Yo, my first working Saturday since starting this blog. This ish gettin serious yall.
Ok, so — it’s not super productive but I’ve managed to spend 2 hours getting stuff done,
2:00 pm – Morgan went to the studio so that left me with some legit time to work. There’s nothing more inspiring than watching your wife go HAM with her art and start to see some real results.
Go check out her latest on insta or go buy some art on her website while she’s still undervaluing her work. Seriously. $200 for an original is insanely cheap. So, get one before she figures out that she’s worth a lot more.
Oh… I was supposed to be retelling what I was doing.
Spent a good hour on #christiantiktok and #meditationtiktok. Brainstormed some actual content for Day and Night Meditations. Stoked to start creating this week. I think I’m gonna build up a library and try to build a following prior to releasing the meditations on Spotify. Stay Tuned.
3:00 pm – Recorded the final two verses in the Day and Night Psalm 1 series.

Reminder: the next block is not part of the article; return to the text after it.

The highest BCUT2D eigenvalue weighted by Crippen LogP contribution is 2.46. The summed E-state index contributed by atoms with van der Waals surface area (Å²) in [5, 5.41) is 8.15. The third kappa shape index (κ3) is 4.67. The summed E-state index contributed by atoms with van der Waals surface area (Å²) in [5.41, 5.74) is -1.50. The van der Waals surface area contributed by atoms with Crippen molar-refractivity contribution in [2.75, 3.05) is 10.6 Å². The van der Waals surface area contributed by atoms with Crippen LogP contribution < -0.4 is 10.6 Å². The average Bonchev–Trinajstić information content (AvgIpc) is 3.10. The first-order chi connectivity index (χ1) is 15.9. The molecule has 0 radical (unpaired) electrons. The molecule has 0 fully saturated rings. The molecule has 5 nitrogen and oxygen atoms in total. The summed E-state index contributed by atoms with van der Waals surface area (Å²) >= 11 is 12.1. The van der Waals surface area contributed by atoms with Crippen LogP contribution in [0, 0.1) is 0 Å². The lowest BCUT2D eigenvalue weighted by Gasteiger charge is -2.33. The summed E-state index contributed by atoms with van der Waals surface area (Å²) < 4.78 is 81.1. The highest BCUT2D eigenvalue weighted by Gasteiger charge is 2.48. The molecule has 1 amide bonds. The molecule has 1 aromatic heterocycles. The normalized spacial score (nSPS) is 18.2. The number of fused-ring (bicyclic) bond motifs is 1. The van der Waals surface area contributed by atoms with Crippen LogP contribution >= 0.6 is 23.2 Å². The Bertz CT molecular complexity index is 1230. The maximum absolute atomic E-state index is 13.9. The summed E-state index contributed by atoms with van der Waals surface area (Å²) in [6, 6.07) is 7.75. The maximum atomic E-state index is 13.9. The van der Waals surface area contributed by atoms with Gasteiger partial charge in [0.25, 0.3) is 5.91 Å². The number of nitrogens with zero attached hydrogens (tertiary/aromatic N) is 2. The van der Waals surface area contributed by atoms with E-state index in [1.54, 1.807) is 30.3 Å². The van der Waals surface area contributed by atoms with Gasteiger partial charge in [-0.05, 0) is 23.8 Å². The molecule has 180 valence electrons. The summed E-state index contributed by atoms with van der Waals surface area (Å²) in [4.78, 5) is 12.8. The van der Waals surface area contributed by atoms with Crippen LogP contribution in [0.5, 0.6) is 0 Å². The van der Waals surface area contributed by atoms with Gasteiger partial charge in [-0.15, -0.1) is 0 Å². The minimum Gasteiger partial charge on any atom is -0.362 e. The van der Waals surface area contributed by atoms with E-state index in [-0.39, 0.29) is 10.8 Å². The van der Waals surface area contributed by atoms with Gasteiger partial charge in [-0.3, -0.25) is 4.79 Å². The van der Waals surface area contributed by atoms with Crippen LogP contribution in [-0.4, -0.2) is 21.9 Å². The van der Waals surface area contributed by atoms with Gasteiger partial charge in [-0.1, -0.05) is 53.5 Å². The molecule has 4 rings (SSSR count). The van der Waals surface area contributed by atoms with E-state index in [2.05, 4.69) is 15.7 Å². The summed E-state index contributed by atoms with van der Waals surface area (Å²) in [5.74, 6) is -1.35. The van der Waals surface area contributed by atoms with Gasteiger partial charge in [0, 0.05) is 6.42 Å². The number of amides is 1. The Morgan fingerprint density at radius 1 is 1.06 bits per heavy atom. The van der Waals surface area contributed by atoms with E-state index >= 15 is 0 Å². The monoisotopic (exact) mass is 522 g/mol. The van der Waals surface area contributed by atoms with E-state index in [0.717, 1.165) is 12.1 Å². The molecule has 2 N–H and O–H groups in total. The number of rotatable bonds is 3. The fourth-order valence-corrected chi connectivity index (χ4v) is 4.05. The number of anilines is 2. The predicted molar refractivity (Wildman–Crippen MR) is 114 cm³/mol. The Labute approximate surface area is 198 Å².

3:39 pm – Calling it for today. Gotta ease into working on Saturdays. It’s a tough task for someone who’s not even close to being Type-A. I’m working my way up from Type-C. I know that’s not a thing but is Type-A a thing? No idea what science is actually behind that whole idea.
Sheesh. If you can’t tell, I have ADD.
*Note on priorities
Just a little thought on priorities.
Most people dissuade you from entering into a field like VO/Music/Art/YouTube etc because it’s “tough to compete”.
I’d say out of the millions who dream of doing something creatively, only thousands actually try, and out of the people that try, most give up when they realize how much effort it actually takes.
What I’ve discovered over the past few months is that talent is only a small piece to the puzzle of success. The majority is being resilient to the inevitable low points.
Sure, you can’t suck at whatever you’re trying to succeed at but as long as there aren’t insane barriers to entry (i.e. the NBA and being over 6 ft) you don’t need as much talent as we’re led to believe.
It’s mostly putting in the work. Failing. Trying again. Failing again. Having an existential crisis. Trying again even tho you’re super depressed. Achieving a small success. Failing. Trying again with more confidence you got from that first success — and so on, and so forth.
I’ve often wondered at what point should a person give up.
Just say, “Ya know, I’m cool with 75K a year at a mid-level corporate gig” and move on to something else like drinking beer as a hobby.
To be honest, I have no clue. But I don’t intend on ever finding out.
Imma keep slinging noodles at the wall till I find something that sticks.